Ward had served two terms in the Yazander army and been discharged at the rank of Captain. He had been lean as a lion and twice as quick back then, but since joining the civil police he had allowed his body to carry a few extra pounds. He remained clean-shaven and well groomed, however. His manners were business-like, overly formal, unsoftened by sentiment, perhaps because he'd never developed any closed relationships or started a family.
Like Texas Rangers in the Old West, police inspectors in Pteragreb were few in number but given a lot of leeway to do their job. Ward was one of two inspectors on the homicide beat.
Chief Administrator Michoff Jarell leaned sideways in his chair, staring at the ornately shaped litre-bottle he had been gradually emptying for the past couple hours. His coat jacket was carelessly unbuttoned, and his toupee askew. The lids of his leaden eyes drooped slightly behind the wire spectacles he wore.
"You'll want some of this." Jarell poured clear liquid from the bottle into the glass he'd been using, and set the drink out at arm's length toward Ward, who obediently took it.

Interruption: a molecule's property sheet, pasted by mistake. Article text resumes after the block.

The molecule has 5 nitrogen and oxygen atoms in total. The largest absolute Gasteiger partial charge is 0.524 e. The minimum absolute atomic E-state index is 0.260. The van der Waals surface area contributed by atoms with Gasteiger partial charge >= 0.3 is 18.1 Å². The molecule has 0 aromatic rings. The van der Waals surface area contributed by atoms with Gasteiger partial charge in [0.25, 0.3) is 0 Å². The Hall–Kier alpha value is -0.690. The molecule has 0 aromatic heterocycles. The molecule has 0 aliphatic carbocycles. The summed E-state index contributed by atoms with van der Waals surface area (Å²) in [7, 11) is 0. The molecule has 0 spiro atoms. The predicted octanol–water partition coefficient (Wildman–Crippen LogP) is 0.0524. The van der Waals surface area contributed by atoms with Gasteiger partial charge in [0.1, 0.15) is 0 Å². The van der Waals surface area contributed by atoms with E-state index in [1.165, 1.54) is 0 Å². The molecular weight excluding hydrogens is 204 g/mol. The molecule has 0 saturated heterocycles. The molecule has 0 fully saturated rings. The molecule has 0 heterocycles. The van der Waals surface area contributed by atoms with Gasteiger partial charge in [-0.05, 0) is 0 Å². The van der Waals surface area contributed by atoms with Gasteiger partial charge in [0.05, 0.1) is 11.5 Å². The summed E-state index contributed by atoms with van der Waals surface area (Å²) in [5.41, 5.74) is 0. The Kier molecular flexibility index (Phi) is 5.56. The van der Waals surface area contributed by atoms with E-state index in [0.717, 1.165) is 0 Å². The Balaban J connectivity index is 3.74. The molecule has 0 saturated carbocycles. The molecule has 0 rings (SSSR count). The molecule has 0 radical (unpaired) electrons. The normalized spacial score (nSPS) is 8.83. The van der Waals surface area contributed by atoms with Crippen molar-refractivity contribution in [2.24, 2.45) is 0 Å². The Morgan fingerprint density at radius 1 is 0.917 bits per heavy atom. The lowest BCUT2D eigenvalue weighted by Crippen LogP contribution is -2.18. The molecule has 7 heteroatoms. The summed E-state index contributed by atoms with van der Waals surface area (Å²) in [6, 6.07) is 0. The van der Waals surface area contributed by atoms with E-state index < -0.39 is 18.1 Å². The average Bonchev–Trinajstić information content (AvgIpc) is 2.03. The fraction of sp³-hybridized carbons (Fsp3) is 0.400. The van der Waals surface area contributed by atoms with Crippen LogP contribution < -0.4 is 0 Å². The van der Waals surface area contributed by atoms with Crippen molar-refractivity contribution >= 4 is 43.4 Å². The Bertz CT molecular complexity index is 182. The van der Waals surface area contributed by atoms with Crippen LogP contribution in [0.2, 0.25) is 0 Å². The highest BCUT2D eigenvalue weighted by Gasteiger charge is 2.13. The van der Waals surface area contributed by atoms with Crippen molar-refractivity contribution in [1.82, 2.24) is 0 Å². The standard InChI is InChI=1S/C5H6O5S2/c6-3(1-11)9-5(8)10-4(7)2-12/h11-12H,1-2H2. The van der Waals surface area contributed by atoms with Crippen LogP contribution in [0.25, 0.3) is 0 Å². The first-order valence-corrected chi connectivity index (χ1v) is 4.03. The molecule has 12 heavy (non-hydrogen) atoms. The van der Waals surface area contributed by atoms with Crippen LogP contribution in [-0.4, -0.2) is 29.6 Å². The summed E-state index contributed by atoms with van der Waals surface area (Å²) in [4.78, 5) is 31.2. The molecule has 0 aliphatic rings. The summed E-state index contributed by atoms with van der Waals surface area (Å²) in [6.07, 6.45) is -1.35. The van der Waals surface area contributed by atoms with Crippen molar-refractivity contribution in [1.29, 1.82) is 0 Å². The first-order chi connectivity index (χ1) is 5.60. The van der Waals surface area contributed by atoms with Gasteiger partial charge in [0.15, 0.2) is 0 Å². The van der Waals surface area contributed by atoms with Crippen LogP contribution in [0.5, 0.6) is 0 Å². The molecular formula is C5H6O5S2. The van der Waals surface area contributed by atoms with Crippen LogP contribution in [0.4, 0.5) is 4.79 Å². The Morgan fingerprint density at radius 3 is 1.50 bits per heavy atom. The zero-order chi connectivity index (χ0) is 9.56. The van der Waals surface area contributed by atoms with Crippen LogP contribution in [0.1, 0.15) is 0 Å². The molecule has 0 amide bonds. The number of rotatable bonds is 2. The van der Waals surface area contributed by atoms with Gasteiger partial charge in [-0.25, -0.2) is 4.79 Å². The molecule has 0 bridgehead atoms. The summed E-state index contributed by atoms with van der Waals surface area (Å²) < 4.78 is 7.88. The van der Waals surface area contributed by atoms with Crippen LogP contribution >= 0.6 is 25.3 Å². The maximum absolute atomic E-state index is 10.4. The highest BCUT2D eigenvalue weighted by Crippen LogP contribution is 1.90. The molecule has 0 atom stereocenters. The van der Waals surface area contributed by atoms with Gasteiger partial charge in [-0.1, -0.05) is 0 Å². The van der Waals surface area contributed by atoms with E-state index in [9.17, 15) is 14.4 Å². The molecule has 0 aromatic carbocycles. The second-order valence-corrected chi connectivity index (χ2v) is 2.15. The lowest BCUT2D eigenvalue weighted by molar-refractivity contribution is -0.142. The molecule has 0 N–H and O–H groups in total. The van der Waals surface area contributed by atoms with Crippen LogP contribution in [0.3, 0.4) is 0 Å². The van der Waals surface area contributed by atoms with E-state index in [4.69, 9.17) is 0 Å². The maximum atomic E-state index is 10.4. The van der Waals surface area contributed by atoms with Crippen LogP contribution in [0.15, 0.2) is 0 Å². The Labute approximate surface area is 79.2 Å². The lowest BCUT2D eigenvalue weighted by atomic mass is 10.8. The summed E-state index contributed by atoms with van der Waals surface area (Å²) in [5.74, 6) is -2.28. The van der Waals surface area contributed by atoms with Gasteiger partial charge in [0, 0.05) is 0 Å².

"I feel obligated to inform you," said the official, the words billowing out of him like belches of volcanic gas, "that the extradition of Kizyl Karsdin was approved. He is to be returned to Kizakhistan for trial."
Ward's eyes narrowed. Karsdin was one of the highest ranking mafiosos ever captured, and Ward had been the one who had collared him on charges of murder and conspiracy. Now he was to be released to his homeland, undoubtedly to a hero's welcome; the 'trial' Jarell mentioned was a joke.
"Why are they letting him go?" asked Ward.